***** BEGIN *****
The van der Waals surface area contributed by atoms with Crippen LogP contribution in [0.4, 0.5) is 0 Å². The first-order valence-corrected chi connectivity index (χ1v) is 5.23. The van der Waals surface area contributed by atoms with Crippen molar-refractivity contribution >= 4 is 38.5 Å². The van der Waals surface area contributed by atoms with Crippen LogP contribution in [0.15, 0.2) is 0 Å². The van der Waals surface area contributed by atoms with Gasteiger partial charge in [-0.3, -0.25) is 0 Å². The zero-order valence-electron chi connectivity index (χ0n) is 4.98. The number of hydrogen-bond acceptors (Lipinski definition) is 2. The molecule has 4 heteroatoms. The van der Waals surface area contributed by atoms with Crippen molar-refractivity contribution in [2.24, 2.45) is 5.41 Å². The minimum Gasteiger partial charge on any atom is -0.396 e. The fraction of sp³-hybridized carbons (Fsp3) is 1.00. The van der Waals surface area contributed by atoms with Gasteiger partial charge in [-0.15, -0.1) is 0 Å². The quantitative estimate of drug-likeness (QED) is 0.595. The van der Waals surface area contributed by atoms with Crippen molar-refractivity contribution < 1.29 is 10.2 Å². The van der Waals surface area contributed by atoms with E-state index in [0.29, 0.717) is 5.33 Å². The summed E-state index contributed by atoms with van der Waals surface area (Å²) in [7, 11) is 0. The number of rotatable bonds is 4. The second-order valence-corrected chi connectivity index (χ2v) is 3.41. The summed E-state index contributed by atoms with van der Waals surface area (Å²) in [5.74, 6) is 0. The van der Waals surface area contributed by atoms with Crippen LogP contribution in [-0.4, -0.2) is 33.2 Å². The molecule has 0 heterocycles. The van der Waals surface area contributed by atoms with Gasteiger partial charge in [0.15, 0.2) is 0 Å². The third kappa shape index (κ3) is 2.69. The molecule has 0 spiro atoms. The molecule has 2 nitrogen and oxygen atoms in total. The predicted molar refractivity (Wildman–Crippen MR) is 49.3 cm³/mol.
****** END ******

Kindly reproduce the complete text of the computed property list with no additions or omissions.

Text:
The van der Waals surface area contributed by atoms with Crippen LogP contribution in [0.4, 0.5) is 0 Å². The first-order valence-corrected chi connectivity index (χ1v) is 5.23. The van der Waals surface area contributed by atoms with Crippen molar-refractivity contribution >= 4 is 38.5 Å². The van der Waals surface area contributed by atoms with Crippen LogP contribution in [0.15, 0.2) is 0 Å². The van der Waals surface area contributed by atoms with Gasteiger partial charge in [-0.3, -0.25) is 0 Å². The zero-order valence-electron chi connectivity index (χ0n) is 4.98. The number of hydrogen-bond acceptors (Lipinski definition) is 2. The molecule has 4 heteroatoms. The van der Waals surface area contributed by atoms with Crippen molar-refractivity contribution in [2.24, 2.45) is 5.41 Å². The minimum Gasteiger partial charge on any atom is -0.396 e. The fraction of sp³-hybridized carbons (Fsp3) is 1.00. The van der Waals surface area contributed by atoms with Gasteiger partial charge in [-0.15, -0.1) is 0 Å². The quantitative estimate of drug-likeness (QED) is 0.595. The van der Waals surface area contributed by atoms with Crippen molar-refractivity contribution < 1.29 is 10.2 Å². The van der Waals surface area contributed by atoms with E-state index in [0.29, 0.717) is 5.33 Å². The summed E-state index contributed by atoms with van der Waals surface area (Å²) in [7, 11) is 0. The number of rotatable bonds is 4. The second-order valence-corrected chi connectivity index (χ2v) is 3.41. The summed E-state index contributed by atoms with van der Waals surface area (Å²) in [5.74, 6) is 0. The van der Waals surface area contributed by atoms with Crippen LogP contribution in [-0.4, -0.2) is 33.2 Å². The molecule has 0 heterocycles. The van der Waals surface area contributed by atoms with Gasteiger partial charge in [0.15, 0.2) is 0 Å². The third kappa shape index (κ3) is 2.69. The molecule has 0 spiro atoms. The molecule has 2 nitrogen and oxygen atoms in total. The predicted molar refractivity (Wildman–Crippen MR) is 49.3 cm³/mol.